What happens to WPARAM, LPARAM, and LRESULT when they travel between 32-bit and 64-bit windows?

The integral types WPARAM, LPARAM, and LRESULT are 32 bits wide on 32-bit systems and 64 bits wide on 64-bit systems. What happens when a 32-bit process sends a message to a 64-bit window or vice versa?

There's really only one choice when converting a 64-bit value to a 32-bit value: Truncation. When a 64-bit process sends a message to a 32-bit window, the 64-bit WPARAM and LPARAM values are truncated to 32 bits. Similarly, when a 64-bit window returns an LRESULT back to a 32-bit sender, the value is truncated.

But converting a 32-bit value to a 64-bit value introduces a choice: Do you zero-extend or sign-extend?

The answer is obvious if you remember the history of WPARAM, LPARAM, and LRESULT, or if you just look at the header file.

The WPARAM is zero-extended, while LPARAM and LRESULT are sign-extended.

If you remember that WPARAM used to be a WORD and LPARAM and LRESULT used to be LONG, then this follows from the fact that WORD is an unsigned type (therefore zero-extended) and LONG is a signed type (therefore sign-extended).

Even if you didn't know that, you could look it up in the header file.


UINT_PTR is an unsigned type (therefore zero-extended) and LONG_PTR is a signed type (therefore sign-extended).

Comments (6)
  1. Adam Rosenfield says:

    I'd assume that for messages where either WPARAM or LPARAM is a pointer, the kernel marshals the pointed-to data between the different address spaces?  In which case, no truncation or sign/zero-extension takes place, but instead the address spaces get remapped as appropriate.  That only works for known messages, though, where the kernel knows that the parameters are pointers.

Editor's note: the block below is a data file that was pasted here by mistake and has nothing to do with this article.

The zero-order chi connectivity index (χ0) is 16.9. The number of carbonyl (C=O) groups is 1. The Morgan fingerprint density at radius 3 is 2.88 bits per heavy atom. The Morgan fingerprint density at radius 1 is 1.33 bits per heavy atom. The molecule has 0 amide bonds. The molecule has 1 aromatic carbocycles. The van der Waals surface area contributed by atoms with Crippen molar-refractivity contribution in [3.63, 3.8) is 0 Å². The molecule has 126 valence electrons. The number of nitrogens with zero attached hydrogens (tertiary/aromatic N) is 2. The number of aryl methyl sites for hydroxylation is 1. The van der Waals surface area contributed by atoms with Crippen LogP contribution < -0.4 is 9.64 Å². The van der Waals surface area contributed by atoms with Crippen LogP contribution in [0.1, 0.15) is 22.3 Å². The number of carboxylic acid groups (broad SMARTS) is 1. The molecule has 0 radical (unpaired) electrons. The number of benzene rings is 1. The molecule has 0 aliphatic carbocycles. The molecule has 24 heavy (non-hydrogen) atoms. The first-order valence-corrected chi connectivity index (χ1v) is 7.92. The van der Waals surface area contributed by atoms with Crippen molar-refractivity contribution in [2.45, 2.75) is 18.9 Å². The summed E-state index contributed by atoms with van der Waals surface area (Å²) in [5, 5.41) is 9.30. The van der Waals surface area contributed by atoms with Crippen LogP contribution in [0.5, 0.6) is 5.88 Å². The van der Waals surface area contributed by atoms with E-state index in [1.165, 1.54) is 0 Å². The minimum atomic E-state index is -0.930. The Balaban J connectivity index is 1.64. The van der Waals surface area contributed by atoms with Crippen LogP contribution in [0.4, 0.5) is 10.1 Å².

2. Random832 says:

    @Adam, well, yeah, (well, i suspect it's user32 that does it, not "the kernel") the same as on 32-bit windows. Each process has its own address space, after all – and even within a process messages with string parameters have to [potentially] be converted between ANSI and Unicode.

  3. Joshua says:

    The Win32 marshaling (I think USER32 is what does it although I don't know) only applies to standard messages, so don't depend on WM_USER+X doing it.

  4. SimonRev says:

    Actually for messages in the system range (< WM_USER), marshalling is exactly what happens, and is documented.  Of course for those messages, Windows understands what the data points to and so can perform an appropriate copy.

    Naturally, for messages outside that range Windows has no idea what the data is about and does not provide marshalling.

  5. Arlie says:

    The kernel/user32 has no business marshaling what the data points to.  It has no idea what the data is, how big it is, and whether that data contains *more* pointers.  If you want a marshaling/RPC subsystem, then use one, but that's not what MSG is for.

  6. zahical says:

    And, of course, we have the "poorman's RPC" generic WM_COPYDATA message. (though it's a bit harder to use on Vista+ because of UIPI)

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